that concerned us and we could make fun of things and we could draw attention to things.
So, we looked at people like Andy Warhol for inspiration.
We saw– and not so much in his messages but in his techniques.
We saw that was the perfect.
He was about ideas and it didn’t matter what medium he worked in.
I’d liked the idea that he wasn’t just locked into like playing guitar or to
painting watercolors on a piece of paper, the same exact thing every time.
He was into solving problems.
So, we kind of wanted DEVO to be like that.
Devo came from the idea of de-volution, a reaction to the Vietnam War and the Kent State shootings and trying to make sense of the world at that point in time. it’s just all sort of brilliant and so much more connected and much more meaningful than i ever imagined Devo to be. just love this, hearing such a smart man talk about the ideas behind what made Devo Devo.
and more to the point, the name Devo and the idea of de-evolution, and the ideas of doing things however they came to be (i.e., Warhol example) was also about parsing process and vision and intention in the most organic and revolutionary, naturally evolving way. as Mothersbaugh describes, it was about solving problems. and agitprop.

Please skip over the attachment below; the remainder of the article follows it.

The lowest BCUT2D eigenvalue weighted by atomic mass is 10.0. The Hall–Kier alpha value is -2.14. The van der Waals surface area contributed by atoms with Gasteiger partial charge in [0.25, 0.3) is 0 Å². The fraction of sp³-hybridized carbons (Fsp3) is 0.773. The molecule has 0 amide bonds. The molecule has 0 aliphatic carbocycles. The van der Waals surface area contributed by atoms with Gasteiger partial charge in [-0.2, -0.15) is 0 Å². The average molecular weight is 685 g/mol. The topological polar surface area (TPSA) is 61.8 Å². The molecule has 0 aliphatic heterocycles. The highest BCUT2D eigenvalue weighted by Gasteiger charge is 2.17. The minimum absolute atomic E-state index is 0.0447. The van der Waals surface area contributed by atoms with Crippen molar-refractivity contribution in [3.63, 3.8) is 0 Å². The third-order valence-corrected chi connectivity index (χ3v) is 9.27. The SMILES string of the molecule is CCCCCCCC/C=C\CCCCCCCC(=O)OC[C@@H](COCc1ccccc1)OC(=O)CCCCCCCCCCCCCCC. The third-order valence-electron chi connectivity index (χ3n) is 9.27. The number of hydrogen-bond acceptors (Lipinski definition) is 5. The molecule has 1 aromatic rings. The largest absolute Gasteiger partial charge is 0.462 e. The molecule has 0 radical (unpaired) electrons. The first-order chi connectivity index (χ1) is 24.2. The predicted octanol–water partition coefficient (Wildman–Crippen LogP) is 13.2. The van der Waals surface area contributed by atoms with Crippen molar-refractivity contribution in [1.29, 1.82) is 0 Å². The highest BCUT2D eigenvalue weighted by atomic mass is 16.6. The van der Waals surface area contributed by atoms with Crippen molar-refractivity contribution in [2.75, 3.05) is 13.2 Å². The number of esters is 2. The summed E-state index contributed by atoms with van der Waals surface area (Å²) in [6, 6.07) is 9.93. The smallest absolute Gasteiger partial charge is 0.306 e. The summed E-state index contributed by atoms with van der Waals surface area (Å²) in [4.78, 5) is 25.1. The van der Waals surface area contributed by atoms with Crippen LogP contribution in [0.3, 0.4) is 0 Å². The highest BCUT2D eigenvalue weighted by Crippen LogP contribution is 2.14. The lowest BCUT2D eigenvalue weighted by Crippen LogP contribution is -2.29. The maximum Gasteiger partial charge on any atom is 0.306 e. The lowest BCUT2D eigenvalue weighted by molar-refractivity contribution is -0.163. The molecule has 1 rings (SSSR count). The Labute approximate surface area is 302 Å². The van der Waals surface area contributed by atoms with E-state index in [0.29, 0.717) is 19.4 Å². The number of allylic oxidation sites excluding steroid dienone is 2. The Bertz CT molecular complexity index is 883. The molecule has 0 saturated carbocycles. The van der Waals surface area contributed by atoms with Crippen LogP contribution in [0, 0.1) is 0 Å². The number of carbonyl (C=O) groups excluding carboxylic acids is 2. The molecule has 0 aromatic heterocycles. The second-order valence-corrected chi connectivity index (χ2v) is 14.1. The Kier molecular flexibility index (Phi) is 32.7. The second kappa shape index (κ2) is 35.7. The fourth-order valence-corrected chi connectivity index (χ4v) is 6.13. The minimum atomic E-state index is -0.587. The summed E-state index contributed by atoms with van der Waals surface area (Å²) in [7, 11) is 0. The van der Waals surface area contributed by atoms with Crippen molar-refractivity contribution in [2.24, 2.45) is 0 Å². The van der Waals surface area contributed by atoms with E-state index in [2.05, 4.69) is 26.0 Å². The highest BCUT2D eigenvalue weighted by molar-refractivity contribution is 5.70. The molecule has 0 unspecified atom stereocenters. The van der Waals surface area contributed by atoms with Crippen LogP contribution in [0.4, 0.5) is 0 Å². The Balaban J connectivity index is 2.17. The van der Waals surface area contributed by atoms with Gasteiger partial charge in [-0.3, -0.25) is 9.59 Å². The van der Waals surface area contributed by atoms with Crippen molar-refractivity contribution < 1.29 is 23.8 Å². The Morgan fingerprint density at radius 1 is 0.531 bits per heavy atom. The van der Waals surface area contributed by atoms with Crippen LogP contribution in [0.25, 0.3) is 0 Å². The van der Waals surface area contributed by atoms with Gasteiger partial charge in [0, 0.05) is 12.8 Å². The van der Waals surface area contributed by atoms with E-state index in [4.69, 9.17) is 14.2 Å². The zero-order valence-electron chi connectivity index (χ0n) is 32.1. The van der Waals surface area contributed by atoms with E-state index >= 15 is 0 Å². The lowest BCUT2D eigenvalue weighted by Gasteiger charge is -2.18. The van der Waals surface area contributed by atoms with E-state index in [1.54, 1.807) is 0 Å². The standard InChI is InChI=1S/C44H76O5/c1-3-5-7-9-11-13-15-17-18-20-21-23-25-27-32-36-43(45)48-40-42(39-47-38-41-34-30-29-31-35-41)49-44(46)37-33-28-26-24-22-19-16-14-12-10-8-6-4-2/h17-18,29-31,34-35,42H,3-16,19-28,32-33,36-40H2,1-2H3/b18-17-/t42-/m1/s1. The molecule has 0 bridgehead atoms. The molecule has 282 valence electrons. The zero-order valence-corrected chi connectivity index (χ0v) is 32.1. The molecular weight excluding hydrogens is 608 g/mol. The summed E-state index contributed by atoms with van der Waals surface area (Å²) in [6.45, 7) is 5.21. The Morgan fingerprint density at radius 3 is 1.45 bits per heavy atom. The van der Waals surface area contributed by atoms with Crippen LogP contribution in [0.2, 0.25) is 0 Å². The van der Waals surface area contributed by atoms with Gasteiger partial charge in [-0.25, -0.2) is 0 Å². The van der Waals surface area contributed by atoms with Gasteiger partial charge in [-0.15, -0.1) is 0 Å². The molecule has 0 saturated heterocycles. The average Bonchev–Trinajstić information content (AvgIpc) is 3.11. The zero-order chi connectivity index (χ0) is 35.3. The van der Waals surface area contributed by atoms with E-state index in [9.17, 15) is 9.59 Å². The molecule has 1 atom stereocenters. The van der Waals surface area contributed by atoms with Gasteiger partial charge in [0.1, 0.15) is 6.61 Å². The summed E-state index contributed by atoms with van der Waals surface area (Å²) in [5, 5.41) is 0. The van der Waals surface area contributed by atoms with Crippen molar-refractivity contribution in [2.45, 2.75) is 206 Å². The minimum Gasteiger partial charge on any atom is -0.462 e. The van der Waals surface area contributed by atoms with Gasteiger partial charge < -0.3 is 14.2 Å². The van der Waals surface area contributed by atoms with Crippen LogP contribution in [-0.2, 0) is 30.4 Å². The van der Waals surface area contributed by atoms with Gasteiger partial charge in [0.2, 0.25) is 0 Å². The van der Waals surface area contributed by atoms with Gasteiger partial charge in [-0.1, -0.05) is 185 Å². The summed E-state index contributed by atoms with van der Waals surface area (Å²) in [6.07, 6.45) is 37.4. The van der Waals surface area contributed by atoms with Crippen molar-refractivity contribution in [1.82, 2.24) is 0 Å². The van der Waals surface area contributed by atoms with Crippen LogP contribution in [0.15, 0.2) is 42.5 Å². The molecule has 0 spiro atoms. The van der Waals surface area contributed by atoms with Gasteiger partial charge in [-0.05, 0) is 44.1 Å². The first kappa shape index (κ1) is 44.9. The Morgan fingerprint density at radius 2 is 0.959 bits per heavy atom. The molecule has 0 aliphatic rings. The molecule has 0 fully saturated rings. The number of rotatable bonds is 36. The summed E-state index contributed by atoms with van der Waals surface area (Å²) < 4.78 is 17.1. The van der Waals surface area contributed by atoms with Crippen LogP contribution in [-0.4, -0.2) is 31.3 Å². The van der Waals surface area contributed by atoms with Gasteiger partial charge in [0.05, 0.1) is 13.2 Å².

Agitation propaganda (commonly shortened to agitprop) is the systematic spreading and thorough explanation of political, philosophical, economic, historical, as well as scientific, technical, and other types of ideas by the political leadership of a movement, society or organization, advancing the effectiveness of political persuasion and training on the target, leading to rapid action, or mobilization. In a simplified sense, Agitation Propaganda is focused on causing an excitement of emotions in the target, with the aims of stimulating action.
it’s a great example. a great example of inspired thinking. makes me want to keep it on the road, keep going, keep at whatever i’m doing that’s working….
the history of my Devo-revolution
and on a more personal note, my earliest memories of Devo were their record (below) i think my brother Michael had.
and then of course i remember a high school performance of the annual Roadshow (i think that was it) by my sister Claud’s friends (including Saybert) where they did a song by Devo, wearing the same outfits and hats. it was so cool. i loved her friends.
this picture isn’t that but it captures how awesome these guys were.
some video awesomness. my favorite Devo song, “Uncontrollable Urge”.